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Open Roads Forum  >  General RVing Issues

 > Poor workmanship -- Entry Level VS Higher Price ????

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valhalla360

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Posted: 09/03/20 05:04am Link  |  Quote  |  Print  |  Notify Moderator

A1ARealtorRick wrote:

"Plus, your average 1/2 ton pickup (`$50k) costs more than double you average travel trailer ($20-25k)"


Very true, but at least you get a motor and a transmission with the truck. [emoticon]


Vs a Fridge, toilet, plumbing system, awning, 4 tv's, etc...point is it's wildly different and produced on a drastically smaller scale.


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Posted: 09/03/20 11:43am Link  |  Quote  |  Print  |  Notify Moderator

azdryheat wrote:

$7.25 an hour to build RV's? Prove it.


"Prove it" seems unnecessarily confrontational, especially when you can Google it yourself, but here you go.

Minimum wage in Indiana is $7.25/hour as stated.

[image]

Now try to lighten up a little.


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valhalla360

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Posted: 09/03/20 12:39pm Link  |  Quote  |  Print  |  Notify Moderator

dedmiston wrote:

azdryheat wrote:

$7.25 an hour to build RV's? Prove it.


"Prove it" seems unnecessarily confrontational, especially when you can Google it yourself, but here you go.

Minimum wage in Indiana is $7.25/hour as stated.

[image]

Now try to lighten up a little.


Considering McDonalds pays $10-12/hr, I'm not buying $7.25 just because it's technically allowed.

As a follow up, did a quick online, Forest River is hiring now...no experience necessary $30-40k/yr, which translates to around $15-20/hf.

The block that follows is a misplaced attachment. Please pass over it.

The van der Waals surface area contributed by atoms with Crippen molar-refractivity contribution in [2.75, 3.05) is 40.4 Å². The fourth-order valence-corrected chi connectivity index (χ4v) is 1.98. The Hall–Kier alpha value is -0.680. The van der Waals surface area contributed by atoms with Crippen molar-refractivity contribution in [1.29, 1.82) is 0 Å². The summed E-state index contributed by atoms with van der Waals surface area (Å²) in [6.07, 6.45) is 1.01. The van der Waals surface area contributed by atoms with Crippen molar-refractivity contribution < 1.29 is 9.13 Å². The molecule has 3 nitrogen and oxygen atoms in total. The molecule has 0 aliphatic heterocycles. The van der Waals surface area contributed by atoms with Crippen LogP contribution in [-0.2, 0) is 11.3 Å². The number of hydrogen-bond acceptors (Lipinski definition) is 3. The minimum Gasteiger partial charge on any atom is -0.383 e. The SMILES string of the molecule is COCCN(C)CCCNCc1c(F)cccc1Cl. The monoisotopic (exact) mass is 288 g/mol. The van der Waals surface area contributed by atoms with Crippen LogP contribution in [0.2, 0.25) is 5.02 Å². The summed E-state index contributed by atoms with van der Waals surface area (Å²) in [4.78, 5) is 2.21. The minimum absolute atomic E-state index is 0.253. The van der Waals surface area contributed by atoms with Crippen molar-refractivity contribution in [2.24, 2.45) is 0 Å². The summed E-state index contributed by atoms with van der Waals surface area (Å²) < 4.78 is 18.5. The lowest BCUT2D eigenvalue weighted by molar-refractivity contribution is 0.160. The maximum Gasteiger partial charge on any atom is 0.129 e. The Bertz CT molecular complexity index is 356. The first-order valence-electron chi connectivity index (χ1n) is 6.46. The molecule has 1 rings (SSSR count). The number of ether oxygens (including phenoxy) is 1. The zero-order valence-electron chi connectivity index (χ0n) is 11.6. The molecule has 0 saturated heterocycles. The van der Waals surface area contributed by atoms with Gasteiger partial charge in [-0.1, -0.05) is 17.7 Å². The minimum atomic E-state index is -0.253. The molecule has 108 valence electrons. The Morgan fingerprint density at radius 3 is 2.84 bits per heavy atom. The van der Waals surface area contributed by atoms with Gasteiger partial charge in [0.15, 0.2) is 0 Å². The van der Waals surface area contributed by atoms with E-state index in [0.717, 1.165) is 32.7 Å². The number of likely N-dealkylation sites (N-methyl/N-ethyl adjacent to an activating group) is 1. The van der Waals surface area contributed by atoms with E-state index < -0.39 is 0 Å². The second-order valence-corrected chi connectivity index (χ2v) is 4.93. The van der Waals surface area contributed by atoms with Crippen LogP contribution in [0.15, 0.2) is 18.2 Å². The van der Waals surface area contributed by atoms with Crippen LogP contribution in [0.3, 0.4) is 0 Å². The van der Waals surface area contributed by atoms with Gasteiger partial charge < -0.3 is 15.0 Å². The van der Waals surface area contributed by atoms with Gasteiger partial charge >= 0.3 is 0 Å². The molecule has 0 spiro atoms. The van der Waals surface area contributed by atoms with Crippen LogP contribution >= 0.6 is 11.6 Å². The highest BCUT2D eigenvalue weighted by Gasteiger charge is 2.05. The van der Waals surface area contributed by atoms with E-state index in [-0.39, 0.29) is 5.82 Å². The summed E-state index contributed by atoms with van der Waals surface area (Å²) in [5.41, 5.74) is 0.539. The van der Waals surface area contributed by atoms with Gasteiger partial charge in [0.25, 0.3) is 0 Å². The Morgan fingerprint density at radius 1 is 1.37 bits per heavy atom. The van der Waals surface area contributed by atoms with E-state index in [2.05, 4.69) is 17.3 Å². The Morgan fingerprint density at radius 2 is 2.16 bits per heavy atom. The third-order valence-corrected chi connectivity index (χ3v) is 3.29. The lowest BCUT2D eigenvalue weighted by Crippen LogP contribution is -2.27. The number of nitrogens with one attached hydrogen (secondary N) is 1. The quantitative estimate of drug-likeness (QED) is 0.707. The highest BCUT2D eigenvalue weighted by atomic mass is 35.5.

TurnThePage

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Posted: 09/03/20 12:54pm Link  |  Quote  |  Print  |  Notify Moderator

And on the other hand, tipped employee minimum wage is $2.13/hr.


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bikendan

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Posted: 09/03/20 01:57pm Link  |  Quote  |  Print  |  Notify Moderator

valhalla360 wrote:

dedmiston wrote:

azdryheat wrote:

$7.25 an hour to build RV's? Prove it.


"Prove it" seems unnecessarily confrontational, especially when you can Google it yourself, but here you go.

Minimum wage in Indiana is $7.25/hour as stated.

[image]

Now try to lighten up a little.


Considering McDonalds pays $10-12/hr, I'm not buying $7.25 just because it's technically allowed.

As a follow up, did a quick online, Forest River is hiring now...no experience necessary $30-40k/yr, which translates to around $15-20/hf.


Yep, ever since the RV boom started a few years ago, they raised wages much higher, due to worker shortages. They have been paying way more than $7.25/hr for some time now.


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monkey44

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Posted: 09/03/20 02:11pm Link  |  Quote  |  Print  |  Notify Moderator

Just because a company pays more does not necessarily mean the quality improves.


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Super_Dave